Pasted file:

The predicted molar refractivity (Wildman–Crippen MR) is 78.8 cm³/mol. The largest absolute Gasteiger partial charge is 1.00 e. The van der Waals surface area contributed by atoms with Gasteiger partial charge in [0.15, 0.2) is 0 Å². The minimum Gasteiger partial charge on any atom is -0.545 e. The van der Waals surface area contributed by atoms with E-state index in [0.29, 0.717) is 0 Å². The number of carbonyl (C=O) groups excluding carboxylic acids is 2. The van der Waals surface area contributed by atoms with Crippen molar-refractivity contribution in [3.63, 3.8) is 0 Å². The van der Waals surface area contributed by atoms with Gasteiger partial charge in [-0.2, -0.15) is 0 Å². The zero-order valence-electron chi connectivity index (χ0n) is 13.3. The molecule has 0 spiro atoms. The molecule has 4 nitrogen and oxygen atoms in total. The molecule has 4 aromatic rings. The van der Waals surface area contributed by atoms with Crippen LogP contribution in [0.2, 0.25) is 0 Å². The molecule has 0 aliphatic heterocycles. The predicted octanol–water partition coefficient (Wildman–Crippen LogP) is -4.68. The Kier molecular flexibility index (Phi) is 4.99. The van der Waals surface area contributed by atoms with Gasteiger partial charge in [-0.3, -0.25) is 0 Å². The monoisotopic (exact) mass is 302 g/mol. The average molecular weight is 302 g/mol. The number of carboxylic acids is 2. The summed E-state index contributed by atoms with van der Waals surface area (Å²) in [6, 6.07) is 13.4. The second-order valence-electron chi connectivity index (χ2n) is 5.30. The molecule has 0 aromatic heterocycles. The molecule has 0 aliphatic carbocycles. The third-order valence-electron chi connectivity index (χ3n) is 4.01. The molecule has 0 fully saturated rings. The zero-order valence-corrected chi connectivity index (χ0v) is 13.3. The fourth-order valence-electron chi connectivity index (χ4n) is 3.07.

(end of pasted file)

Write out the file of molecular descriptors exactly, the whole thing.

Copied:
The predicted molar refractivity (Wildman–Crippen MR) is 78.8 cm³/mol. The largest absolute Gasteiger partial charge is 1.00 e. The van der Waals surface area contributed by atoms with Gasteiger partial charge in [0.15, 0.2) is 0 Å². The minimum Gasteiger partial charge on any atom is -0.545 e. The van der Waals surface area contributed by atoms with E-state index in [0.29, 0.717) is 0 Å². The number of carbonyl (C=O) groups excluding carboxylic acids is 2. The van der Waals surface area contributed by atoms with Crippen molar-refractivity contribution in [3.63, 3.8) is 0 Å². The van der Waals surface area contributed by atoms with Gasteiger partial charge in [-0.2, -0.15) is 0 Å². The zero-order valence-electron chi connectivity index (χ0n) is 13.3. The molecule has 0 spiro atoms. The molecule has 4 nitrogen and oxygen atoms in total. The molecule has 4 aromatic rings. The van der Waals surface area contributed by atoms with Crippen LogP contribution in [0.2, 0.25) is 0 Å². The molecule has 0 aliphatic heterocycles. The predicted octanol–water partition coefficient (Wildman–Crippen LogP) is -4.68. The Kier molecular flexibility index (Phi) is 4.99. The van der Waals surface area contributed by atoms with Gasteiger partial charge in [-0.3, -0.25) is 0 Å². The monoisotopic (exact) mass is 302 g/mol. The average molecular weight is 302 g/mol. The number of carboxylic acids is 2. The summed E-state index contributed by atoms with van der Waals surface area (Å²) in [6, 6.07) is 13.4. The second-order valence-electron chi connectivity index (χ2n) is 5.30. The molecule has 0 aromatic heterocycles. The molecule has 0 aliphatic carbocycles. The third-order valence-electron chi connectivity index (χ3n) is 4.01. The molecule has 0 fully saturated rings. The zero-order valence-corrected chi connectivity index (χ0v) is 13.3. The fourth-order valence-electron chi connectivity index (χ4n) is 3.07.